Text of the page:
In this verse we find the word dvija, indicating that the student was a brāhmaṇa. Actually, in those days, only members of the brāhmaṇa class became students of Vedic literature. Schooling is meant especially for brāhmaṇas; previously there was no question of schooling for kṣatriyas, vaiśyas or śūdras. Kṣatriyas used to learn the technology of warfare, and vaiśyas learned business from their fathers or other businessmen; they were not meant to study the Vedas. At present, however, everyone goes to school, and everyone is given the same type of education, although no one knows what the result will be. The result, however, is most unsatisfactory, as we have seen in the Western countries especially. The United States has vast educational institutions where everyone is allowed to receive an education, but the result is that most students become like hippies.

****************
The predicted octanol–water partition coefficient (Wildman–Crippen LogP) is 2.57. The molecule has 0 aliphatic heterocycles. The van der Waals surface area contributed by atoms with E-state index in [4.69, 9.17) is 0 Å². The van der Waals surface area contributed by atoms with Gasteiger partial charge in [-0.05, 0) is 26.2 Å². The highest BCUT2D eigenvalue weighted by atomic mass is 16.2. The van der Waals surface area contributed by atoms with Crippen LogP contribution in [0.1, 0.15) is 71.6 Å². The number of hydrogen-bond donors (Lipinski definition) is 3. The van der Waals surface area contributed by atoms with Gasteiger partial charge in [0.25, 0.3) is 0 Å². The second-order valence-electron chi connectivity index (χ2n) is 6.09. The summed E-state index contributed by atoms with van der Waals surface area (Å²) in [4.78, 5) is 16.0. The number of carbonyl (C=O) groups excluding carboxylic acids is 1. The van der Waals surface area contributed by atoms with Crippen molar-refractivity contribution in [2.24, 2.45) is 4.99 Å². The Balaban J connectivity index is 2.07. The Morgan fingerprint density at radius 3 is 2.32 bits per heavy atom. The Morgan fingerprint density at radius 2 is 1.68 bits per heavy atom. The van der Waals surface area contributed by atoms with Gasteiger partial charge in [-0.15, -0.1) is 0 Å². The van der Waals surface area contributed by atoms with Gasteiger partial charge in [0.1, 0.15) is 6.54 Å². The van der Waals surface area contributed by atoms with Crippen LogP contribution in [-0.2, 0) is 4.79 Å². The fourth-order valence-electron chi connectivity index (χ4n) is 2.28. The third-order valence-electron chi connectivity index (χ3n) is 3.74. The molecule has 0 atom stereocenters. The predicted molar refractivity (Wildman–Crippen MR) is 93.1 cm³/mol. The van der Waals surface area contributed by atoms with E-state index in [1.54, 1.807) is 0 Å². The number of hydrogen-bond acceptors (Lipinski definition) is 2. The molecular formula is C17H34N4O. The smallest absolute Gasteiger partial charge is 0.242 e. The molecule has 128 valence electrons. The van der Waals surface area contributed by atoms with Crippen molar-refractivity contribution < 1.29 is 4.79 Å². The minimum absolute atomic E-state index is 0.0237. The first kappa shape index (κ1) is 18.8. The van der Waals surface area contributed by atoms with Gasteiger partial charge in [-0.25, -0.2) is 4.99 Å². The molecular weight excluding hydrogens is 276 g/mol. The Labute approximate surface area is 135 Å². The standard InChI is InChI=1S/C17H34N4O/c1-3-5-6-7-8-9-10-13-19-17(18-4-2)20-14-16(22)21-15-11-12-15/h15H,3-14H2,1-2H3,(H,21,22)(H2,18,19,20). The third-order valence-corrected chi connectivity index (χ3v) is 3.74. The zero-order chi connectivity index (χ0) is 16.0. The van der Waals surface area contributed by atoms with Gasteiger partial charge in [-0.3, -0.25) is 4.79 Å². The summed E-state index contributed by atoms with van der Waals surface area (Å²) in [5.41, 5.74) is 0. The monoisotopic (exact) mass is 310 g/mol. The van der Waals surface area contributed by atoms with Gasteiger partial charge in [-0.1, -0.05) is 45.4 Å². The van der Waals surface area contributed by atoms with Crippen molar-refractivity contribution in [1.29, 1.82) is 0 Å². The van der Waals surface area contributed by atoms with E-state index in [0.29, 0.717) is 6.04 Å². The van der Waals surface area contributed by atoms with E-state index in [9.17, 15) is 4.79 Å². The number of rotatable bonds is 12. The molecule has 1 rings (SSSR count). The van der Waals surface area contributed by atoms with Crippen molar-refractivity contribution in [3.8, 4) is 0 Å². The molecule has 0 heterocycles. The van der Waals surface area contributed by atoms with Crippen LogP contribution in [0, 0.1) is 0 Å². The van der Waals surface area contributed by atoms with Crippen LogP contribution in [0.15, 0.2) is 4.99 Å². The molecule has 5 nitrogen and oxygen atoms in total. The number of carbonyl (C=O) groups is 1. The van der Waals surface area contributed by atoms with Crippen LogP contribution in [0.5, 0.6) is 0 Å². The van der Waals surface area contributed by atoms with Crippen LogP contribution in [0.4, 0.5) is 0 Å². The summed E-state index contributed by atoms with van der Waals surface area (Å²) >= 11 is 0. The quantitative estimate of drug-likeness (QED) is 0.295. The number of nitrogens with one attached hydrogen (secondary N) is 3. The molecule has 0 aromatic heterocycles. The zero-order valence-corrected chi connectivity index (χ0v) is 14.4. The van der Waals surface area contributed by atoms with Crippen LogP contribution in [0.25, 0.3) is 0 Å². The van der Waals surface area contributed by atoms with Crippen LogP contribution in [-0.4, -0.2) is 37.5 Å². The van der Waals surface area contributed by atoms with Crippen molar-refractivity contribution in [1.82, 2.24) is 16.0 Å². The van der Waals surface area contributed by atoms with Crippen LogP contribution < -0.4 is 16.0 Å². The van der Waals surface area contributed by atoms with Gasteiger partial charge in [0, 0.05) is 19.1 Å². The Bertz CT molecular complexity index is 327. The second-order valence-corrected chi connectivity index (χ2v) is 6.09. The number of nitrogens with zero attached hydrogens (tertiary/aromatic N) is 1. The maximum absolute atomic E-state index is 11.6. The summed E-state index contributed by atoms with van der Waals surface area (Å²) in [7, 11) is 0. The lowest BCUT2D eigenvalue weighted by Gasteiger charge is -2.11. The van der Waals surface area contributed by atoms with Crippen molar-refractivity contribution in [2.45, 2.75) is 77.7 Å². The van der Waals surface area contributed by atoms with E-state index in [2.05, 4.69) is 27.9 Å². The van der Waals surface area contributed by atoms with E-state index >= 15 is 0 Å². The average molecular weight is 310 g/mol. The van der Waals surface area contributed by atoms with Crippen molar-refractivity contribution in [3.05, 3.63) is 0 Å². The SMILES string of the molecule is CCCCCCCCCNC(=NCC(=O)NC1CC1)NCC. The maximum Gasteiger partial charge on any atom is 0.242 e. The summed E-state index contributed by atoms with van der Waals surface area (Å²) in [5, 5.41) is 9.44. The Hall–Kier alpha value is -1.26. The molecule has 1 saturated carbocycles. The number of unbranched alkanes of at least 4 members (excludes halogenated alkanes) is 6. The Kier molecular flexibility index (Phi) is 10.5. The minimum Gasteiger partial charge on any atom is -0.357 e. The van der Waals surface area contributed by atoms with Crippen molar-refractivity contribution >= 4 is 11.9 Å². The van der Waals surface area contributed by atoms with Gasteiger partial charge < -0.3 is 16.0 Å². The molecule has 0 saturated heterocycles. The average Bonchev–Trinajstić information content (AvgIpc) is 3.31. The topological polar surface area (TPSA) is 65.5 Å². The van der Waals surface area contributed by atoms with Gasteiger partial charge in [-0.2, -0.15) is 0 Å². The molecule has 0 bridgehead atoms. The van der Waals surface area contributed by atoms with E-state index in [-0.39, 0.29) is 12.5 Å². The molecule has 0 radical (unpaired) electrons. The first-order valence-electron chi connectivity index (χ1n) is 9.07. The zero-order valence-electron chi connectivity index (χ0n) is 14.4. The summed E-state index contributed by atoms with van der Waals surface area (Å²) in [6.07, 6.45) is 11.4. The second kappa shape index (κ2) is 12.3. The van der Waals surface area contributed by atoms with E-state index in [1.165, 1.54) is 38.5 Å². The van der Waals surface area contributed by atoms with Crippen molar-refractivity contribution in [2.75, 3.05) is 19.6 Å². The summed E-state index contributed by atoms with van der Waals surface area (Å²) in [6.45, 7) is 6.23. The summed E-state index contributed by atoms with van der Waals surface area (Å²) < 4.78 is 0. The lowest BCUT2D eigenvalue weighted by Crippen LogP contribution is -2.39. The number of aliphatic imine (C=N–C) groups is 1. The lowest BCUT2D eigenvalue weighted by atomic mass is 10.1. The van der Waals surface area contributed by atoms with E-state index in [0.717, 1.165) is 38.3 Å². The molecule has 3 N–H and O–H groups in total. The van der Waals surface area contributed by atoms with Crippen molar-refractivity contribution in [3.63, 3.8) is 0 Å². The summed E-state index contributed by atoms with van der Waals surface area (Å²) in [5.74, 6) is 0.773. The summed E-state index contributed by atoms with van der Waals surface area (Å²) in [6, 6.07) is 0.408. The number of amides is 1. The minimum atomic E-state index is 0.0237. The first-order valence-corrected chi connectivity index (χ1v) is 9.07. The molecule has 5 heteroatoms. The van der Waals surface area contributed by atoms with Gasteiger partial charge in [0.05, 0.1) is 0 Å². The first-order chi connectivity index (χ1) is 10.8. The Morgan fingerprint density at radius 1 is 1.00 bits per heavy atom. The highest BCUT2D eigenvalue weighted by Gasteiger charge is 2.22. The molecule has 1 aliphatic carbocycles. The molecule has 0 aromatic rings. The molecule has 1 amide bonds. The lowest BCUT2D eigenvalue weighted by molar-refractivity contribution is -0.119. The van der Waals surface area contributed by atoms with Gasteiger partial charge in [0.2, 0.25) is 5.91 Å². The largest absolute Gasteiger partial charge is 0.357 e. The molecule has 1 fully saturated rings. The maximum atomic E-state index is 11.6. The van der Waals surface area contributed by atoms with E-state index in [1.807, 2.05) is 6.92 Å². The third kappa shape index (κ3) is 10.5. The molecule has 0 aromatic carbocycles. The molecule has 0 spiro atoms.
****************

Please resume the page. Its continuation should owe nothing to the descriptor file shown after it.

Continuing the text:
Higher education is not meant for everyone. Only selected individuals trained in brahminical culture should be allowed to pursue a higher education. Educational institutions should not aim to teach technology, for a technologist cannot properly be called educated. A technologist is a śūdra; only one who studies the Vedas may properly be called a learned man (paṇḍita). The duty of a brāhmaṇa is to become learned in the Vedic literature and teach the Vedic knowledge to other brāhmaṇas. In our Kṛṣṇa consciousness movement we are simply teaching our students to become fit brāhmaṇas and Vaiṣṇavas. In our school at Dallas, the students are learning English and Sanskrit, and through these two languages they are studying all our books, such as Śrīmad-Bhāgavatam, Bhagavad-gītā As It Is and The Nectar of Devotion. It is a mistake to educate every student as a technologist. There must be a group of students who become brāhmaṇas. Without brāhmaṇas who study the Vedic literature, human society will be entirely chaotic.